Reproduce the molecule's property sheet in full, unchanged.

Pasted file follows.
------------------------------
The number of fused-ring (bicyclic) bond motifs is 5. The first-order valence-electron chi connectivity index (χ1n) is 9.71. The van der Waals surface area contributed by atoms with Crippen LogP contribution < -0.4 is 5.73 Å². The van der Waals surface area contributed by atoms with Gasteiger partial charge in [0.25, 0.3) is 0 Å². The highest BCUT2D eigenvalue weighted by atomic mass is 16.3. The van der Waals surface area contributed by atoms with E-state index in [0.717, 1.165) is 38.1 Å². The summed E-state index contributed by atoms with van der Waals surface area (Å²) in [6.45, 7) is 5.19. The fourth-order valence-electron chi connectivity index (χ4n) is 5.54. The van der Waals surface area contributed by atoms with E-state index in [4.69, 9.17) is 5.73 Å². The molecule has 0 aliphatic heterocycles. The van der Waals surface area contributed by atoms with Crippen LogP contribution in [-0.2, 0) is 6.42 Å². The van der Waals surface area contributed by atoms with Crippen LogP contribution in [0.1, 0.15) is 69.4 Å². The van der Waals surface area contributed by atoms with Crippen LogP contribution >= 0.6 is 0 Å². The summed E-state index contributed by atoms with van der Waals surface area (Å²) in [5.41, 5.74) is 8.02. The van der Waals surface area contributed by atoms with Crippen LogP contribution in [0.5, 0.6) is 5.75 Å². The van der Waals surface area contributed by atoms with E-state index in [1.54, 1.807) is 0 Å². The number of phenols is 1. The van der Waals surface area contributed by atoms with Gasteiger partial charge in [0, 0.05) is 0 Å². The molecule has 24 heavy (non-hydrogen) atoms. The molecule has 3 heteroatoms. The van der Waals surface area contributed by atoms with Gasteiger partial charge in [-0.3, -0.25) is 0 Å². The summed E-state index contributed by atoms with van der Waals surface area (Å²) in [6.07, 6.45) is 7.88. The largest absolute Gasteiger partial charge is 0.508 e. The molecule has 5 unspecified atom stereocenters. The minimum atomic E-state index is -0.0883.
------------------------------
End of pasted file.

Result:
The number of fused-ring (bicyclic) bond motifs is 5. The first-order valence-electron chi connectivity index (χ1n) is 9.71. The van der Waals surface area contributed by atoms with Crippen LogP contribution < -0.4 is 5.73 Å². The van der Waals surface area contributed by atoms with Gasteiger partial charge in [0.25, 0.3) is 0 Å². The highest BCUT2D eigenvalue weighted by atomic mass is 16.3. The van der Waals surface area contributed by atoms with E-state index in [0.717, 1.165) is 38.1 Å². The summed E-state index contributed by atoms with van der Waals surface area (Å²) in [6.45, 7) is 5.19. The fourth-order valence-electron chi connectivity index (χ4n) is 5.54. The van der Waals surface area contributed by atoms with E-state index in [4.69, 9.17) is 5.73 Å². The molecule has 0 aliphatic heterocycles. The van der Waals surface area contributed by atoms with Crippen LogP contribution in [-0.2, 0) is 6.42 Å². The van der Waals surface area contributed by atoms with Crippen LogP contribution in [0.1, 0.15) is 69.4 Å². The van der Waals surface area contributed by atoms with Crippen LogP contribution >= 0.6 is 0 Å². The summed E-state index contributed by atoms with van der Waals surface area (Å²) in [5.41, 5.74) is 8.02. The van der Waals surface area contributed by atoms with Crippen LogP contribution in [0.5, 0.6) is 5.75 Å². The van der Waals surface area contributed by atoms with E-state index in [1.54, 1.807) is 0 Å². The number of phenols is 1. The van der Waals surface area contributed by atoms with Gasteiger partial charge in [0, 0.05) is 0 Å². The molecule has 24 heavy (non-hydrogen) atoms. The molecule has 3 heteroatoms. The van der Waals surface area contributed by atoms with Gasteiger partial charge in [-0.3, -0.25) is 0 Å². The summed E-state index contributed by atoms with van der Waals surface area (Å²) in [6.07, 6.45) is 7.88. The largest absolute Gasteiger partial charge is 0.508 e. The molecule has 5 unspecified atom stereocenters. The minimum atomic E-state index is -0.0883.